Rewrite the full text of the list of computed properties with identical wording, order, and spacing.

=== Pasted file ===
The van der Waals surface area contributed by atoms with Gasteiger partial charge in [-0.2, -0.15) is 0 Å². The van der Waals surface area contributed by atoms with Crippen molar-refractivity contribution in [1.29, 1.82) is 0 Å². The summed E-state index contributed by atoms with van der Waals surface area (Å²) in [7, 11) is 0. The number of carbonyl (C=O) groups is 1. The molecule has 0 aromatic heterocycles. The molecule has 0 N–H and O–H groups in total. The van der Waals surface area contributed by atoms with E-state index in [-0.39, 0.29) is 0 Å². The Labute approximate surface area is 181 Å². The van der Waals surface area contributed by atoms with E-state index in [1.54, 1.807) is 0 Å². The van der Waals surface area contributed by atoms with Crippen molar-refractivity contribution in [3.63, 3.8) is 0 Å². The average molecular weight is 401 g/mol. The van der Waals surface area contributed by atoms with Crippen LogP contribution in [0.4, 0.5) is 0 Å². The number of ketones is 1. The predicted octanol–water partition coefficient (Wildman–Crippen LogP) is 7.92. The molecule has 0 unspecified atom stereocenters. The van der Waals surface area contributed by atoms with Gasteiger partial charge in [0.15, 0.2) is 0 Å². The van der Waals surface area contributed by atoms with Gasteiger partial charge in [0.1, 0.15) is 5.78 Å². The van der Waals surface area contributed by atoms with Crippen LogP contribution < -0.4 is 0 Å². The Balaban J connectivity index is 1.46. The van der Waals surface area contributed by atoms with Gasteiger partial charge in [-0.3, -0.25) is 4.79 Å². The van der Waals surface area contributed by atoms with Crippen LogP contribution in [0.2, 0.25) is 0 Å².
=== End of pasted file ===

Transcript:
The van der Waals surface area contributed by atoms with Gasteiger partial charge in [-0.2, -0.15) is 0 Å². The van der Waals surface area contributed by atoms with Crippen molar-refractivity contribution in [1.29, 1.82) is 0 Å². The summed E-state index contributed by atoms with van der Waals surface area (Å²) in [7, 11) is 0. The number of carbonyl (C=O) groups is 1. The molecule has 0 aromatic heterocycles. The molecule has 0 N–H and O–H groups in total. The van der Waals surface area contributed by atoms with E-state index in [-0.39, 0.29) is 0 Å². The Labute approximate surface area is 181 Å². The van der Waals surface area contributed by atoms with E-state index in [1.54, 1.807) is 0 Å². The van der Waals surface area contributed by atoms with Crippen molar-refractivity contribution in [3.63, 3.8) is 0 Å². The average molecular weight is 401 g/mol. The van der Waals surface area contributed by atoms with Crippen LogP contribution in [0.4, 0.5) is 0 Å². The number of ketones is 1. The predicted octanol–water partition coefficient (Wildman–Crippen LogP) is 7.92. The molecule has 0 unspecified atom stereocenters. The van der Waals surface area contributed by atoms with Gasteiger partial charge in [0.15, 0.2) is 0 Å². The van der Waals surface area contributed by atoms with Gasteiger partial charge in [0.1, 0.15) is 5.78 Å². The van der Waals surface area contributed by atoms with Crippen LogP contribution < -0.4 is 0 Å². The Balaban J connectivity index is 1.46. The van der Waals surface area contributed by atoms with Gasteiger partial charge in [-0.3, -0.25) is 4.79 Å². The van der Waals surface area contributed by atoms with Crippen LogP contribution in [0.2, 0.25) is 0 Å².